INDIANAPOLIS -- A record 102 underclassmen declared for the 2014 NFL draft, a development that Steelers GM Kevin Colbert says brings both pros and cons to the table. Colbert called this draft class the most talented he has seen in his 30 years on the job but added "it also might be the most immature."
Do those comments tip the Steelers' hand at all with the draft a little more than two months away? Possibly, though they did use their 2013 Round 1 selection on Jarvis Jones, who declared for the draft following his redshirt junior season at Georgia. (He was 23 at the time of being picked.) The Steelers hold the No. 15 pick in this year's draft.
"They'll grow physically," said Colbert of incoming rookies, "but if you fail emotionally it can be overwhelming and sometimes career-ending."
Colbert called the task of figuring out which players are capable of handling the NFL pressure "an ongoing process" -- "Personal interviews are huge, how they handle sessions here [at the combine] is huge." The trend early in the 2013 draft actually followed Colbert's warnings: seven of the top 10 picks and 11 of the top 16 were seniors. Jones was taken by Pittsburgh at No. 17.
"You still have to go with what you see when they play," Colbert said. "Trust your evaluations, don't get all caught up with all the buzz. Hype's great -- it helps make our sport what it is -- but you try to remove that emotion."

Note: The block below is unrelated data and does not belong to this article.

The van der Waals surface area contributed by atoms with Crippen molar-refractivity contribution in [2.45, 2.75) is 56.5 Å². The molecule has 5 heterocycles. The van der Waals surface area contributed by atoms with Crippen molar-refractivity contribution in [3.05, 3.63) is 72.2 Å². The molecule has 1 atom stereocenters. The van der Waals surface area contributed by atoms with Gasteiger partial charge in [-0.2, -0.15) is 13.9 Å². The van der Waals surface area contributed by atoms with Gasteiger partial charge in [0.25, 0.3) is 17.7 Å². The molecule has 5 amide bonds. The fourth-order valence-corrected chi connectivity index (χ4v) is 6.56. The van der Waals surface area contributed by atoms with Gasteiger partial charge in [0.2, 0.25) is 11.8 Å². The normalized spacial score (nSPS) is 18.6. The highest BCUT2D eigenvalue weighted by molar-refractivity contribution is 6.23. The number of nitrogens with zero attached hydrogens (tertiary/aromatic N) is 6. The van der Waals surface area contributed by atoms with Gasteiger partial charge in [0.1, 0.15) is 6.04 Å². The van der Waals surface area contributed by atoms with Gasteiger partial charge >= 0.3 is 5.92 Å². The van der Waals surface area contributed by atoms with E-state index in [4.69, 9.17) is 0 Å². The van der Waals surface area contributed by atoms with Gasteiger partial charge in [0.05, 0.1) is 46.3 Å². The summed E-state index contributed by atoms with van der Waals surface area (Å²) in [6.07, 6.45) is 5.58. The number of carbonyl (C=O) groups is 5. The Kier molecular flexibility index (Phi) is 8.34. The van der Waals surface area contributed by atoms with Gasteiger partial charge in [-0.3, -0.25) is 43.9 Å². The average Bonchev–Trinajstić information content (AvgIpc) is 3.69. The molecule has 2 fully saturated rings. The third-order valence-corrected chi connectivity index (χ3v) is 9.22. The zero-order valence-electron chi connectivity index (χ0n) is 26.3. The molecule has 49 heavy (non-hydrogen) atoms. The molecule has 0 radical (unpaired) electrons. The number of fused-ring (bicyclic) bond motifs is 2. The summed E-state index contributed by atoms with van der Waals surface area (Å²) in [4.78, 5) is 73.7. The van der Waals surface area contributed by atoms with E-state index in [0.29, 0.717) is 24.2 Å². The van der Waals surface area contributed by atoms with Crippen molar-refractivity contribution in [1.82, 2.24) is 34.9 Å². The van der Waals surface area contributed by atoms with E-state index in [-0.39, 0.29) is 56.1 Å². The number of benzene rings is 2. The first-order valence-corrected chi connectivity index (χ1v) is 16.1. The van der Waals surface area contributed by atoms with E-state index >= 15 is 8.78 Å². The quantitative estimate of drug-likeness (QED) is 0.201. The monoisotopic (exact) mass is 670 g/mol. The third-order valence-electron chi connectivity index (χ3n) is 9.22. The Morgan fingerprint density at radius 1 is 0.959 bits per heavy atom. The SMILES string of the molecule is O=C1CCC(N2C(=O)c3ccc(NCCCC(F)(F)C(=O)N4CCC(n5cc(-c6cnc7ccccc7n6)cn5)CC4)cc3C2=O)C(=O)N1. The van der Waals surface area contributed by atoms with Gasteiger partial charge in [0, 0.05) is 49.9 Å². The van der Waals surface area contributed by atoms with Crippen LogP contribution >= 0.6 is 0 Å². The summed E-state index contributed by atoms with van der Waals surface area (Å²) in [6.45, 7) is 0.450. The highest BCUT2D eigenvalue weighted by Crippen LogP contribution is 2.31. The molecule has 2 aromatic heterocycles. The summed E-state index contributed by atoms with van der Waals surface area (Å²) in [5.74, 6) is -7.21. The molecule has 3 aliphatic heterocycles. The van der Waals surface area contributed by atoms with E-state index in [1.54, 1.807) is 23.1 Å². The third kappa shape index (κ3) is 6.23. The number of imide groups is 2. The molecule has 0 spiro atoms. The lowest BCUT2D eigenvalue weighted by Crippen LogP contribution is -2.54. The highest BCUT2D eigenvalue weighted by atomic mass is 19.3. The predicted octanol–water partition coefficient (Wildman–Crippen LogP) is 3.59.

Colbert's comments about the depth of this draft mimic what NFL Network analyst Mike Mayock said on a conference call earlier in the week. Mayock said this was the "deepest and best draft class I've seen in probably 10 years." Multiple underclassmen could be of interest to a Steelers team that's tight against the projected salary cap, too, including players like DT Louis Nix III, safeties Ha Ha Clinton-Dix or Calvin Pryor and any number of offensive linemen, linebackers or wide receivers.
But Colbert made clear Thursday that no matter how talented some of those players appear, the Steelers will approach them with extra caution because of their relative inexperience.
"A lot of young players aren't ready for this," Colbert said. "I don't think they understand until they are on the field. It's easier to go from senior year [in college] to the pros than as juniors."